The Accreditation Council for Graduate Medical Education (ACGME) instituted resident duty hour reform in 2003 aiming to improve outcomes of care. A study to determine the impact of the reform on readmission rates found no resulting change in hospital readmission rates of Medicare patients.
The authors compared readmission rates in more versus less teaching-intensive hospitals, analyzing hospital discharge data from 2000 to 2005 for the odds of readmission of Medicare patients before and after the reform. They also examined secondary outcomes combining measures of readmission and patient mortality. Patients were divided into a combined medical group and a combined surgical group.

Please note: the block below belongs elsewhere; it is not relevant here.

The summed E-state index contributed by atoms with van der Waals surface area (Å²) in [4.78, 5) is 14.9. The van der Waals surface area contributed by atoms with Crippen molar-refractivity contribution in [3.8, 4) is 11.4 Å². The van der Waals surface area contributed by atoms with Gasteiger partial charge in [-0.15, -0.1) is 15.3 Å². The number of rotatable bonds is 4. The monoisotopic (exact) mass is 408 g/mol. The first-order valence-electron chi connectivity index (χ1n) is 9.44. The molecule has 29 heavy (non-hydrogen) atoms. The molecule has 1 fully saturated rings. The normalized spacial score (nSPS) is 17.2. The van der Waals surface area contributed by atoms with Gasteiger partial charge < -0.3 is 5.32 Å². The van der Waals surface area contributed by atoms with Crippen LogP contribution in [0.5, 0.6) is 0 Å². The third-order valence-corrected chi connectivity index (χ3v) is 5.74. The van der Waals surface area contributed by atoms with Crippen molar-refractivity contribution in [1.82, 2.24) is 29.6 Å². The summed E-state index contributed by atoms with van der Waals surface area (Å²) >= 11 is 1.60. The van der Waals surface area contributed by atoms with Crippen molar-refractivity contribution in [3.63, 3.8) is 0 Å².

Unadjusted readmission rates were highest in major teaching hospitals for both the combined medical and surgical groups. However, risk-adjusted analyses found no change in readmission rates or in secondary outcomes in any level of intensity of teaching hospitals for the combined medical or combined surgical groups.
The reforms did not systematically affect patient outcomes. The authors hypothesize that physician familiarity with patients does not influence the likelihood of readmission, that the benefits of reducing residents’ fatigue counterbalance the negative affects of reduced hours or that other factors more strongly influence readmission. The authors recommend continued monitoring of future reforms to prevent disruptions in the quality of care.